Meta-Analyses in Plastic Surgery: Can We Trust Their Results?

Connor McGuire, Osama A Samargandi, Joseph Corkum, Helene Retrouvey, Michael Bezuhly
Plastic and Reconstructive Surgery 2019 May 10

BACKGROUND: Meta-analyses are common in the plastic surgery literature, but studies concerning their quality are lacking. The authors assessed the overall quality of meta-analyses in plastic surgery, and attempted to identify variables associated with scientific quality.

METHODS: A systematic review of meta-analyses published in seven plastic surgery journals between 2007 and 2017 was undertaken using a computerized search. Publication descriptors and methodological and statistical details were extracted. Articles were assessed using the AMSTAR (A Measurement Tool to Assess Systematic Reviews) and AMSTAR 2 instruments.

RESULTS: Seventy-four studies were included. The number of meta-analyses per year increased. Most meta-analyses assessed a single intervention (59.5 percent), and pooled a mean of 20.9 studies (range: 2-134), including a mean of 2,463 patients (range: 44-14,884). Most meta-analyses were published in Plastic & Reconstructive Surgery (44.6 percent), and included mid-level evidence (II to IV) primary studies. Only 16.2 percent of meta-analyses included randomized controlled trials. Meta-analyses generally reported positive (81.1 percent) and significant results (77.0 percent). Median AMSTAR score was 7/11 (interquartile range=5-8). AMSTAR scores correlated with year of publication (p=0.04, R=0.24). Higher AMSTAR scores correlated with more recent meta-analyses that provided a rationale for statistical pooling, and appropriately managed methodological heterogeneity (r=0.66, p<0.01).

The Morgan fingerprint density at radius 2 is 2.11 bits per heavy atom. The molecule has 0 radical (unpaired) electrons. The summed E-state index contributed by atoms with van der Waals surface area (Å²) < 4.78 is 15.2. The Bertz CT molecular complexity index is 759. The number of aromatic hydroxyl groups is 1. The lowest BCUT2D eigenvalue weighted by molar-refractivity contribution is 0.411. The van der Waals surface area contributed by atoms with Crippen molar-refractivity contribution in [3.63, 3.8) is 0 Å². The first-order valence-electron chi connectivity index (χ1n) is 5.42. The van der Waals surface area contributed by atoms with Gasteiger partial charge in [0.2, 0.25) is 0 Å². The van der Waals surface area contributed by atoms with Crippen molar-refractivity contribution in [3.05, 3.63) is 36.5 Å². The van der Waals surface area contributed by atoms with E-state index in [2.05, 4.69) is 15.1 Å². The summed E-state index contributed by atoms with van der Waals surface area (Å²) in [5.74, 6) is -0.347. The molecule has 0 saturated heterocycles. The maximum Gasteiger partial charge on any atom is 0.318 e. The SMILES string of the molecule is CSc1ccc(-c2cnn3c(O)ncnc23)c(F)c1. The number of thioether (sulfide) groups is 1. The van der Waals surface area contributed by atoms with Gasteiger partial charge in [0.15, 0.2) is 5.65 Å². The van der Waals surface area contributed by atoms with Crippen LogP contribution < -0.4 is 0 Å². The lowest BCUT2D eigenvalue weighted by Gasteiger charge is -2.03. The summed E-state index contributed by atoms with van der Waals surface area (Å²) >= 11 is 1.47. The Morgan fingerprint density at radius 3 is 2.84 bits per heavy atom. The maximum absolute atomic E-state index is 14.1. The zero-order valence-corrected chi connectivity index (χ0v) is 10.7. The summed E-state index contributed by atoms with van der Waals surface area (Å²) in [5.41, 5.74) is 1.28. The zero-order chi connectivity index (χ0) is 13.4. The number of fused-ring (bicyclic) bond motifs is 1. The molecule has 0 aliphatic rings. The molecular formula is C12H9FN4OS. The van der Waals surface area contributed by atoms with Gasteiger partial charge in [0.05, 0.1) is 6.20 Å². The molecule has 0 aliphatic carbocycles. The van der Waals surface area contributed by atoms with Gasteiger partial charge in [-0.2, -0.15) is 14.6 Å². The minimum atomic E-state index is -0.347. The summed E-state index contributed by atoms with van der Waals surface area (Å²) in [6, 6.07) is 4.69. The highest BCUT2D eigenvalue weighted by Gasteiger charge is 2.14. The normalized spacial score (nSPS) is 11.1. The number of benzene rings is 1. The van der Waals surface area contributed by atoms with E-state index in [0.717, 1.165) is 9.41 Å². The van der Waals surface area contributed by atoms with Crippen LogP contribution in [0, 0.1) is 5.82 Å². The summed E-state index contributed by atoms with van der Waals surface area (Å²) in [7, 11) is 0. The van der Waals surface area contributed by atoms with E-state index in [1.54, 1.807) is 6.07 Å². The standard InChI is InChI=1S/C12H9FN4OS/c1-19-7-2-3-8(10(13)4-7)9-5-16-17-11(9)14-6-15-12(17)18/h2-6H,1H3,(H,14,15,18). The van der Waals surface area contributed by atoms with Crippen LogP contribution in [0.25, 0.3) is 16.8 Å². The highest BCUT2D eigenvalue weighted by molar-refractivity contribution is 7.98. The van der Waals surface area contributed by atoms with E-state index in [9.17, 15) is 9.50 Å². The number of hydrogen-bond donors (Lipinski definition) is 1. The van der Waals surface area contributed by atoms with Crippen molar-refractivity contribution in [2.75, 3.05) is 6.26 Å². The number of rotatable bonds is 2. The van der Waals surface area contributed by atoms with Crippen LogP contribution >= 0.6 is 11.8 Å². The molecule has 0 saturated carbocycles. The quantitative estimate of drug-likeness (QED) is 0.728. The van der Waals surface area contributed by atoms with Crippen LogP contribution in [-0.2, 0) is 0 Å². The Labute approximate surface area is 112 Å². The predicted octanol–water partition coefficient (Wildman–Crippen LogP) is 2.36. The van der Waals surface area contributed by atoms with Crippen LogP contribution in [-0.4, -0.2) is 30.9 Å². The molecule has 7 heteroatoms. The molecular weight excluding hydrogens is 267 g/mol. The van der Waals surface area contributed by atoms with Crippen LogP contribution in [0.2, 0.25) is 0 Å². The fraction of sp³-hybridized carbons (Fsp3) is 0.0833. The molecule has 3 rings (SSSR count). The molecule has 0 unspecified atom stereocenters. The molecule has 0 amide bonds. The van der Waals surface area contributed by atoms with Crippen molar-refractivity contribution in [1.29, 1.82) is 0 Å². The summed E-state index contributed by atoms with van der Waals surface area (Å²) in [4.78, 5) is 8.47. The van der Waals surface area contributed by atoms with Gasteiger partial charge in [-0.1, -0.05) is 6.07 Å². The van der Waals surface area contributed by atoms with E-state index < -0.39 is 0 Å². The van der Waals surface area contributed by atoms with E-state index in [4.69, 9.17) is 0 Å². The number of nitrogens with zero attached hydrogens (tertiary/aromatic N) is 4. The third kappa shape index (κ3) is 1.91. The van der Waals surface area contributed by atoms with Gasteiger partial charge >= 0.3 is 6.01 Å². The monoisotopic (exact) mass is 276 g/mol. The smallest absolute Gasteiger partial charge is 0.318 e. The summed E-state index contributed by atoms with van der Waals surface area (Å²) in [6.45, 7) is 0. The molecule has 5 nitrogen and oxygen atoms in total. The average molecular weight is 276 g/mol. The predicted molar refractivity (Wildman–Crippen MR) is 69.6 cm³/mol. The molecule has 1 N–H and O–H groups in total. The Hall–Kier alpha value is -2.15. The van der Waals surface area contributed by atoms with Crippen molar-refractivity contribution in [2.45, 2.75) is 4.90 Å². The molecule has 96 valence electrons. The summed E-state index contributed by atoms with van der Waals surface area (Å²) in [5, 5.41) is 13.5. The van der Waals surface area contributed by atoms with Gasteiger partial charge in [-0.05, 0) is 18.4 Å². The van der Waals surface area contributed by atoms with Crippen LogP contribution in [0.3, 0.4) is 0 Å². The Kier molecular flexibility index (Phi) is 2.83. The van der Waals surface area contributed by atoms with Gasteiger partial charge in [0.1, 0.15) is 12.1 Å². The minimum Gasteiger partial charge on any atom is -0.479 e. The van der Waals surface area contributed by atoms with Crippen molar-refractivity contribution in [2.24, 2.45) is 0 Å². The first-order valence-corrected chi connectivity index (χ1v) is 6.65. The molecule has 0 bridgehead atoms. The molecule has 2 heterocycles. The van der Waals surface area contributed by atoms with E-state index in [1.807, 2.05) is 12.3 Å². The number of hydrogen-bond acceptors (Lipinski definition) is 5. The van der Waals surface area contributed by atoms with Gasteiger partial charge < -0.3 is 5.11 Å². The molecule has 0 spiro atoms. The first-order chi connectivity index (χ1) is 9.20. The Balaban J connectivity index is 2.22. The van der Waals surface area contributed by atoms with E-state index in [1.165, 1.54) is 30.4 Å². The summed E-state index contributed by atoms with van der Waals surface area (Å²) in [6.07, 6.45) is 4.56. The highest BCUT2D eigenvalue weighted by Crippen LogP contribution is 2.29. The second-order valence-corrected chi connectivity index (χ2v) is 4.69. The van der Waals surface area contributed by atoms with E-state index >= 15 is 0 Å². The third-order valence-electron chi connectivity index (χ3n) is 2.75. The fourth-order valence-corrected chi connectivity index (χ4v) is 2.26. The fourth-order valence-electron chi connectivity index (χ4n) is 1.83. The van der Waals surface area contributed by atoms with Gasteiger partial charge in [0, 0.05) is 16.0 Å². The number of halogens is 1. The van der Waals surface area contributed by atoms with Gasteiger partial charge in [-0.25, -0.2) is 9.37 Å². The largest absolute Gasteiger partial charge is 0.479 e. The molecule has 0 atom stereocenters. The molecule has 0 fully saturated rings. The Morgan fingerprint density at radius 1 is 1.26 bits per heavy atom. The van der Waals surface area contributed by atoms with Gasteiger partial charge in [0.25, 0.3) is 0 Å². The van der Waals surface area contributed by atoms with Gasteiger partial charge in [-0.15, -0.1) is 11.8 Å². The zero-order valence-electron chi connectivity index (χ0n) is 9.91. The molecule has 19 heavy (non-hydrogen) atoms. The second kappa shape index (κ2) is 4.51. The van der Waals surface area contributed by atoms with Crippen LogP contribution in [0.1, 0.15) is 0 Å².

CONCLUSIONS: Despite an increase in the number and quality of meta-analyses, these studies are at high risk of bias due to the low level of evidence of included primary studies and heterogeneity within and between primary studies. Plastic surgeons should be aware of the pitfalls of conducting and interpreting meta-analyses.


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